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What's more surprising at this point of the season: The Lakers at 30-34, or the Celtics at 39-26?
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Steve Aschburner: The Celtics. We suspected the Lakers might be a hot mess, what with LeBron James’ dominant personality landing in a brand new culture and the dubious roster heavy with veteran, one-year place holders. Mix in the trauma/drama of the Anthony Davis trade speculation and this is not such a surprising result. But the Celtics were supposed to be onward and upward from last spring’s playoff push, essentially adding both Gordon Hayward and Kyrie Irving to that freshly seasoned crew. Instead, we’ve seen a failure to launch in the more navigable East. Maybe there has been an “other shoe,” Davis-trade effect on this squad, too, with young Boston players wondering about their fates this summer.And so far, this has spoken volumes about Irving's ability to lead and overall impact on chemistry.
Shaun Powell: The Lakers. Even with the injuries and playing in the Western Conference, posting a losing record and being on the verge of missing the playoffs seems unusual, especially some of the games they've lost (Hawks, Cavs, Suns, etc.). But it's a close call. Both are bewildering.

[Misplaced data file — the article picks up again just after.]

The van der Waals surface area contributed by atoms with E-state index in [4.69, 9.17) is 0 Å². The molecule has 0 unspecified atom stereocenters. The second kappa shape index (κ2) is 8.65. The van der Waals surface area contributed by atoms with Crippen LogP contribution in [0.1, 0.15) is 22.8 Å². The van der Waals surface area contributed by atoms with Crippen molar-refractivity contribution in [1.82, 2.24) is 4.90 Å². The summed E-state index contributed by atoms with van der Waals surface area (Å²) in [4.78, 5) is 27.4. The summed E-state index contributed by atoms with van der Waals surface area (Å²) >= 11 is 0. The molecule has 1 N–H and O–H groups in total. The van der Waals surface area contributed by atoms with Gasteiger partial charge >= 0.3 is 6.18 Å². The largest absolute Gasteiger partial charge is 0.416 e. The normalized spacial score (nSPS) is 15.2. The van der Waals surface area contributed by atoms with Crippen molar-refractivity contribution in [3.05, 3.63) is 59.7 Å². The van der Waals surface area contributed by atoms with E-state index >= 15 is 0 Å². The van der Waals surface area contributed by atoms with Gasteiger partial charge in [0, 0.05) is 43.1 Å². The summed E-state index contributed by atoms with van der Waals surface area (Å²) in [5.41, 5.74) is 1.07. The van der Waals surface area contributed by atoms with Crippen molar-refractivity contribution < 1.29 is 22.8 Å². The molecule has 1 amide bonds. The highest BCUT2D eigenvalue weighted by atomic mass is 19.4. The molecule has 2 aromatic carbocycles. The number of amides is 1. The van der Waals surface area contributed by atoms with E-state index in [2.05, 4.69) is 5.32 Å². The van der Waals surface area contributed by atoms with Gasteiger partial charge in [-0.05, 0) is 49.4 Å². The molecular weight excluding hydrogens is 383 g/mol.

John Schuhmann: The Celtics. At the start of the season, with the strength of the Western Conference and the lack of shooting around LeBron James, it wasn't clear that the Lakers were a playoff team. So my preseason self wouldn't be too surprised to see them in 11th place. The Celtics actually have a much better point differential than they did last season and, as we saw in Oakland on Tuesday, can play like the best team in the league on any given night. But they've run hot and cold, and too often, the whole has been less than the sum of the parts. The four teams ahead of them in the East standings are all very good, but given their talent, the Celtics should not be at the bottom of that group and, potentially, starting the playoffs on the road.
Sekou Smith: I can honestly say that both the Lakers and Celtics have surprised me this season, and not in a good way. The Celtics, however, entered this season with far greater expectations than the Lakers. I figured the Lakers for a playoff team with LeBron James as their anchor. They'd need for things to go well on the injury front (they have not) and they'd need their youngsters to make a huge leap from last season (they have not). The Lakers' season is officially a tire fire now. But the Celtics are dealing with chemistry issues that I never saw coming. Their current predicament is stunning when you consider the quality and depth on their roster, not to mention the chops of their head coach. I was never on the Brad Stevens genius bandwagon, but he did a fine job making things work when Kyrie Irving and Gordon Hayward were not available for the postseason last year. You find out some critically important things about people when they are dealing with adversity, with external pressures and with added expectations. The shocking part for me watching the Celtics is how poorly they are dealing with all of the above. The Celtics are nowhere near the best team in the East, as they were cast in the offseason.